News Briefs: Atrial Fibrillation & Dementia; Cancer Survivors; Walking & Stroke Severity

Managing Atrial Fibrillation May Help Reduce Dementia Risk

People with a common heart condition called atrial fibrillation (afib) may experience a more rapid decline in memory and thinking skills than individuals without the heart rhythm disturbance, according to a study published recently in the journal Neurology. But taking anticoagulants (blood thinners) to help prevent dangerous blood clots can reduce the risk of dementia, researchers found. Afib occurs when the atria, the two top chambers of the heart, beat chaotically and out of synch with the lower two chambers. This allows blood to pool in the atria and form a blood clot. The clot can move to the brain and reduce blood flow to brain tissue; in severe cases it can block blood flow entirely, causing a stroke. Compromised circulation to the brain is associated with dementia and other brain function problems. In the study, researchers reviewed the medical records of more than 2,100 people without afib and about 500 people with the condition for an average of six years. About 10 percent of the non-afib patients developed dementia during the study period, while 23 percent of the afib group developed dementia. Though there was no direct cause-and-effect proved in the study, researchers suggest that effective management of afib with blood thinners to reduce clotting is a smart decision to lower your dementia risk, as well as your odds of having a stroke or other blood clot-related complication.

Study Finds Most Cancer Survivors Happy with Their Lives

In a testament to resiliency and how surviving a difficult experience can bring about a positive, appreciative outlook, a recent study found that three-quarters of former cancer patients are mentally flourishing, despite their previous illness. And what may be even more noteworthy, researchers found that more than half of the current cancer patients in the study also demonstrated “complete mental health.” Researchers defined complete mental health as being happy or satisfied with your life on a daily or almost daily basis, and having high levels of personal and social wellbeing (having supportive and trusting relationships with others, feeling like your life has meaning and a positive sense of direction, etc.). Anyone with depression or anxiety, or who had substance abuse problems or suicidal thoughts in the past year was not considered to be living in complete mental health. Former and current cancer patients with a history of depression, anxiety, substance abuse or childhood trauma, such as physical or sexual abuse, were less likely to achieve complete mental health. Also, chronic pain associated with their illness and financial stress also reduced the likelihood of achieving complete mental health. Having a better idea of the factors that affect the mental health of cancer patients could give health-care providers targets for interventions to help them through their treatment and recovery, the researchers said. The study was published in the journal Aging & Mental Health.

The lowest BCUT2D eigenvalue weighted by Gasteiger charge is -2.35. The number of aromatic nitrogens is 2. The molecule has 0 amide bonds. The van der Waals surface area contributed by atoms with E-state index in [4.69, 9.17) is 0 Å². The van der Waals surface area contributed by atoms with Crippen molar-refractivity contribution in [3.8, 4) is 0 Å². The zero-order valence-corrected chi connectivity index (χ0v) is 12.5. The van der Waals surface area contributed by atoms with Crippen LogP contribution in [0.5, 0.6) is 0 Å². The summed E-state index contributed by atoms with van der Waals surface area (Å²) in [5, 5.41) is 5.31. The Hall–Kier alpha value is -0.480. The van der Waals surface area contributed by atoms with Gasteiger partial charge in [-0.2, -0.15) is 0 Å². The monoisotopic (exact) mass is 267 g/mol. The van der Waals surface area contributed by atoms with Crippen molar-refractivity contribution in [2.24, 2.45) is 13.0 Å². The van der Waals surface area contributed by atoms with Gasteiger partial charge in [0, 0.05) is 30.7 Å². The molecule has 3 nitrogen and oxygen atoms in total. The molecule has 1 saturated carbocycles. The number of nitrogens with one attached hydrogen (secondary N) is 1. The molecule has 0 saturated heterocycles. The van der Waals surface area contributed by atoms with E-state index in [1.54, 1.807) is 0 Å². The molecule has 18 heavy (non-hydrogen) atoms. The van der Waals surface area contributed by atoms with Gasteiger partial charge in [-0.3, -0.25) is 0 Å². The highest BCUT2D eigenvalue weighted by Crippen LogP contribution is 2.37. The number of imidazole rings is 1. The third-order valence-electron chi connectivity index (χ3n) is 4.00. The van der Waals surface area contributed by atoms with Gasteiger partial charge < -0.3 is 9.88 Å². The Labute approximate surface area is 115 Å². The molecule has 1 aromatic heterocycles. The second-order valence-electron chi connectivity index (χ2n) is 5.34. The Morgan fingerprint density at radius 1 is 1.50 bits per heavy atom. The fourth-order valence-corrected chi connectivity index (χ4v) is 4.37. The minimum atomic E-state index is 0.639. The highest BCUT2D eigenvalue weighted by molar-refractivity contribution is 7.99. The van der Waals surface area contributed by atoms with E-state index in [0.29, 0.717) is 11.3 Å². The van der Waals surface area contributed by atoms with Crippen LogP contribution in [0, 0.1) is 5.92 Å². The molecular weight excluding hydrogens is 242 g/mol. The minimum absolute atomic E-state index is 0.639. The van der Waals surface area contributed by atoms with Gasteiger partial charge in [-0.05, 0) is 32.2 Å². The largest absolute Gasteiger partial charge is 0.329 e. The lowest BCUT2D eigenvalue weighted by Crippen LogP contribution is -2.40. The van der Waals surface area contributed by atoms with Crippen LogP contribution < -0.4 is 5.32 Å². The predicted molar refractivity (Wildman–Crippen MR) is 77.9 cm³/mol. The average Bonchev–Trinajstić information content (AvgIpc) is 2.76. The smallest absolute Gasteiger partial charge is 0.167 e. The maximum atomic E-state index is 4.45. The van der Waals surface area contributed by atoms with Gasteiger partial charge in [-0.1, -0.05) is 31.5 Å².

Half an Hour of Walking Per Day May Help Reduce Stroke Severity

A stroke of any kind can be an alarming and potentially debilitating event. But recent research suggests that people who walk for just four hours a week, swim two to three hours a week, or engage in other, similar physical activities have less-severe strokes than people who are physically inactive. A study published in the journal Neurology found that recent stroke patients who engaged in light physical activity were twice as likely to have a mild stroke rather than a moderate or severe stroke compared with people who were inactive. The study found that light and moderate physical activity provided similar protective benefits. The average age of the people in the study was 73, and information about their physical activity levels were provided by them or family members after a stroke. It’s possible that the recollections of some stroke patients or their relatives were not 100 percent accurate. However, the brain benefits of exercise are well established. And while this study showed an association between physical activity and stroke severity, rather than proving greater exercise levels assure less-severe strokes, the researchers suggested that physical inactivity should be targeted as a possible risk factor for severe strokes. If a daily half-hour walk or swim or tennis game fits your schedule, consider future stroke survival among the many benefits of that activity.

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